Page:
The Casa Hotel’s Sapori Di Casa is delighted to announce our Feast of St Martin – an evening of superb northern Italian cuisine and fine wines in celebration of Saint Martin’s Day, or San Martino as he is known as in Italy.
St Martin was the Bishop of Tours and the patron saint of vintners (wine-makers), and is typically celebrated Italian-style with traditional food and wines. The feast is all about enjoyment of the fleeting moments of our life and sharing the experience with our friends and loved ones.
This term comes from the famous tale of St Martin, who reportedly cut his cloak in two to share with a lowly beggar. Immediately, the weather changed from cold and rainy to sunshine and heat, and so coined the phrase ‘San Martino summer’.
It is also known as an Indian summer in some parts of north Europe and both are a reference to the last embrace of warmth before the final onset of winter sets in.
The 11th November was the period when the peasants would settle their dues following the harvest. They would re-establish (or not) the ‘sharecropping’ contract for another year, and often they would eat goose so they didn’t have to move with it! The traditional Cassoeula – a cabbage and pork stew – was also popularly prepared in the Po Valley with goose meat (also called bottaggio). ‘Fare San Martino’ is a phrase still common today, and means ‘to change place of work’ or move house.
Mid November is the perfect time for chestnuts and novello wines, which play an integral part in the feast for the community. An old proverb says “At San Martino every must becomes wine”. This is because at this time of year, the wine harvested between September and October is finally ready to be uncorked and shared with a toast and good company.
The San Martino Feast includes:
This sparkling wine from the Province of Brescia, Lombardy has DOCG status. It is produced using the traditional method from grapes grown within the boundaries of the territory of Franciacorta, on the hills located between the southern shore of Lake Iseo and the city of Brescia. It was awarded DOC status in 1967.
A starter of roasted chestnuts soup with grilled porcini and crispy guanciale bacon. Guanciale is a bacon that comes from the cheek of the animal. It is sweeter and tastier than traditional belly bacon. Grilled porcini mushrooms from the Bergamasco region are renowned throughout Italy for their exceptional quality. They are considered by many to be the best in the world.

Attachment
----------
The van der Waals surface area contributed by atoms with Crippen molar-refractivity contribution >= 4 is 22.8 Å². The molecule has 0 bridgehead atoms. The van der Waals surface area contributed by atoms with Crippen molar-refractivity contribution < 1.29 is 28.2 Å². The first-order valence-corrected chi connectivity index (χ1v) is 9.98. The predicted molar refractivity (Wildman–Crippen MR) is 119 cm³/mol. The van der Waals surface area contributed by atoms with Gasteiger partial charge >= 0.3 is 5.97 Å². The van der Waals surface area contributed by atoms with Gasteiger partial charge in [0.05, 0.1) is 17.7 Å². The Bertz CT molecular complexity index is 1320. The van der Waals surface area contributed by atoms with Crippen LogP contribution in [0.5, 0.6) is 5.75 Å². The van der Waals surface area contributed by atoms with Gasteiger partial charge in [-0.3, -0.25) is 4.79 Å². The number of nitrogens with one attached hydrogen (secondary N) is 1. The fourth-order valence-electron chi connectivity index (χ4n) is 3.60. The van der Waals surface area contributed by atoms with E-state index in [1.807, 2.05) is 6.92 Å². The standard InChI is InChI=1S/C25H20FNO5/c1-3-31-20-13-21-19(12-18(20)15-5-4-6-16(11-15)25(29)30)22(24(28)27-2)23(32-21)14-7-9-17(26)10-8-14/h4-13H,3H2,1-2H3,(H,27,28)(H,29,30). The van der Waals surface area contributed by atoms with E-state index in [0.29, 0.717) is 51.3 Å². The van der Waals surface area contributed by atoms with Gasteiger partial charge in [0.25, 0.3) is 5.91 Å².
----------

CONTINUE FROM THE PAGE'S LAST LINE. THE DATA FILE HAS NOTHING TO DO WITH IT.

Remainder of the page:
A DOC white wine to perfectly enhance the creaminess of the chestnuts and porcini. Its production is permitted only in the province of Mantua.
This typical winter dish is popular in Northern Italy is sometimes Italianized as cazzuola or cazzola or bottaggio. Usually, cassoeula is served with polenta and/or a strong red wine. It is traditionally eaten starting 11th November, after the first frost of the season to let the cabbage be softer and tastier. This dish mainly uses less popular pork cuts like ribs, rind, trotters, ears, nose and tail. Verzino sausage and sometimes other meats like goose are also popular. They are cooked in a casserole with ingredients such as onion, carrot, celery and black pepper for about three hours. After, the cabbage is added and cooking continues for a further half-hour. No feast of St Martin is complete without it!
When young, these wines offer a very intense aroma of fresh red cherries and blackberries. In the lightest versions, hints of cherries, raspberries and blueberries are present. Notes of blackberry and black cherries are common in wines made with more ripe grapes. Many producers employ the use of toasted oak barrels to provide increased complexity, ageing potential, and hints of vanilla notes.
Cups of macaroons, chestnuts and mascarpone are deliciously flavoured with amaretto liqueur. This autumnal dessert is composed of a soft and delicious cream prepared with boiled chestnuts is the perfect finale to our Feast of San Martino. It is complimented with dark chocolate and mascarpone and finished with a handful of crumbled amaretti.
This dessert wine is deep purplish red and has intense violet reflections to the eye. This wine has a nose rich in blueberries, black cherries and wild strawberries, and can remind of overripe fruits and a jam-like sweetness. Sweet and soft on the palate, vinous, medium-bodied and persistent, it really is the perfect end to a feast. This wine is worked only in steel and refermented in autoclave, and so takes us back to the most deeply rooted winemaking traditions of the Oltrepò Pavese lands. It is best appreciated with eyes closed.